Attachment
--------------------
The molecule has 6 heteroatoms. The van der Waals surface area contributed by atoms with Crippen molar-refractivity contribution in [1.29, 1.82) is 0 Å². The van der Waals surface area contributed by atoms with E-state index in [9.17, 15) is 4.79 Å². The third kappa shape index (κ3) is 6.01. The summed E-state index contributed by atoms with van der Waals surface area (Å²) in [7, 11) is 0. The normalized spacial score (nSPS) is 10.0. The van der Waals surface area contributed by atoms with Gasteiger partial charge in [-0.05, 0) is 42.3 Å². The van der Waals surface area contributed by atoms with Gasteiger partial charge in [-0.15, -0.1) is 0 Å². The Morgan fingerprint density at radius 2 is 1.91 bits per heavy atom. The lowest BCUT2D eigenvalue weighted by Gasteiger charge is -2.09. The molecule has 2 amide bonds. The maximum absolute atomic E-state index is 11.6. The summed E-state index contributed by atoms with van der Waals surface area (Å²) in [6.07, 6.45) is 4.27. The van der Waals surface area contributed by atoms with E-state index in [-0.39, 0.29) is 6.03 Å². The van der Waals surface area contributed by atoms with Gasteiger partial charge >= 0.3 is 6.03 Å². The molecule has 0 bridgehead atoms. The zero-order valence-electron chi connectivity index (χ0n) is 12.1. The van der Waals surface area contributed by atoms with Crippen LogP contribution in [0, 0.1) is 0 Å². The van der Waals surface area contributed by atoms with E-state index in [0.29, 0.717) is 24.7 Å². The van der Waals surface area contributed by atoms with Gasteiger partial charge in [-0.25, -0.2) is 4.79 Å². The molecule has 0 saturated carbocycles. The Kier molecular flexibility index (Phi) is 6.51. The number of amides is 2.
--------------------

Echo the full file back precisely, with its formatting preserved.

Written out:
The molecule has 6 heteroatoms. The van der Waals surface area contributed by atoms with Crippen molar-refractivity contribution in [1.29, 1.82) is 0 Å². The van der Waals surface area contributed by atoms with E-state index in [9.17, 15) is 4.79 Å². The third kappa shape index (κ3) is 6.01. The summed E-state index contributed by atoms with van der Waals surface area (Å²) in [7, 11) is 0. The normalized spacial score (nSPS) is 10.0. The van der Waals surface area contributed by atoms with Gasteiger partial charge in [-0.05, 0) is 42.3 Å². The van der Waals surface area contributed by atoms with Gasteiger partial charge in [-0.15, -0.1) is 0 Å². The Morgan fingerprint density at radius 2 is 1.91 bits per heavy atom. The lowest BCUT2D eigenvalue weighted by Gasteiger charge is -2.09. The molecule has 2 amide bonds. The maximum absolute atomic E-state index is 11.6. The summed E-state index contributed by atoms with van der Waals surface area (Å²) in [6.07, 6.45) is 4.27. The van der Waals surface area contributed by atoms with E-state index in [-0.39, 0.29) is 6.03 Å². The van der Waals surface area contributed by atoms with Gasteiger partial charge >= 0.3 is 6.03 Å². The molecule has 0 bridgehead atoms. The zero-order valence-electron chi connectivity index (χ0n) is 12.1. The van der Waals surface area contributed by atoms with Crippen LogP contribution in [0, 0.1) is 0 Å². The van der Waals surface area contributed by atoms with E-state index in [0.29, 0.717) is 24.7 Å². The van der Waals surface area contributed by atoms with Gasteiger partial charge in [-0.25, -0.2) is 4.79 Å². The molecule has 0 saturated carbocycles. The Kier molecular flexibility index (Phi) is 6.51. The number of amides is 2.